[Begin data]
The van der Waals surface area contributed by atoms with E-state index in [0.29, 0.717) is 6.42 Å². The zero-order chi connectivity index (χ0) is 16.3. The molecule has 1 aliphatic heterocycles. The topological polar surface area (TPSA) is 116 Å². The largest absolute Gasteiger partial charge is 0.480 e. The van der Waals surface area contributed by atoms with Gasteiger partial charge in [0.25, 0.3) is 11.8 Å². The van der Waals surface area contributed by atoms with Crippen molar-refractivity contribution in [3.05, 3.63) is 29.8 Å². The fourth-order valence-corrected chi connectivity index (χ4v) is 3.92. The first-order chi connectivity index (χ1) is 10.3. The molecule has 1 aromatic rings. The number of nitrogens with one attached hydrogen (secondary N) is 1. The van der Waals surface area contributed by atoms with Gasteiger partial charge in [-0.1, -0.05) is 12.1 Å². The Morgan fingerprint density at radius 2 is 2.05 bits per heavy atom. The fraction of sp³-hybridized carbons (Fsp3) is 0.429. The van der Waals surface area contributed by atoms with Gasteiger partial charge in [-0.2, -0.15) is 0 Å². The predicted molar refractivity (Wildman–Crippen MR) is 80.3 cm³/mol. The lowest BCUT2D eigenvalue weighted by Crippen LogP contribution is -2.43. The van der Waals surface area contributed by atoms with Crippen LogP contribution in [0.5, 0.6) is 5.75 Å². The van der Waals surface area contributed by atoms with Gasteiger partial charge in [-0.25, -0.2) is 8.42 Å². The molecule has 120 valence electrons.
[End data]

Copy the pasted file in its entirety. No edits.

The van der Waals surface area contributed by atoms with E-state index in [0.29, 0.717) is 6.42 Å². The zero-order chi connectivity index (χ0) is 16.3. The molecule has 1 aliphatic heterocycles. The topological polar surface area (TPSA) is 116 Å². The largest absolute Gasteiger partial charge is 0.480 e. The van der Waals surface area contributed by atoms with Gasteiger partial charge in [0.25, 0.3) is 11.8 Å². The van der Waals surface area contributed by atoms with Crippen molar-refractivity contribution in [3.05, 3.63) is 29.8 Å². The fourth-order valence-corrected chi connectivity index (χ4v) is 3.92. The first-order chi connectivity index (χ1) is 10.3. The molecule has 1 aromatic rings. The number of nitrogens with one attached hydrogen (secondary N) is 1. The van der Waals surface area contributed by atoms with Gasteiger partial charge in [-0.1, -0.05) is 12.1 Å². The Morgan fingerprint density at radius 2 is 2.05 bits per heavy atom. The fraction of sp³-hybridized carbons (Fsp3) is 0.429. The van der Waals surface area contributed by atoms with Gasteiger partial charge in [-0.2, -0.15) is 0 Å². The predicted molar refractivity (Wildman–Crippen MR) is 80.3 cm³/mol. The lowest BCUT2D eigenvalue weighted by Crippen LogP contribution is -2.43. The van der Waals surface area contributed by atoms with Crippen LogP contribution in [0.5, 0.6) is 5.75 Å². The van der Waals surface area contributed by atoms with Gasteiger partial charge in [-0.25, -0.2) is 8.42 Å². The molecule has 120 valence electrons.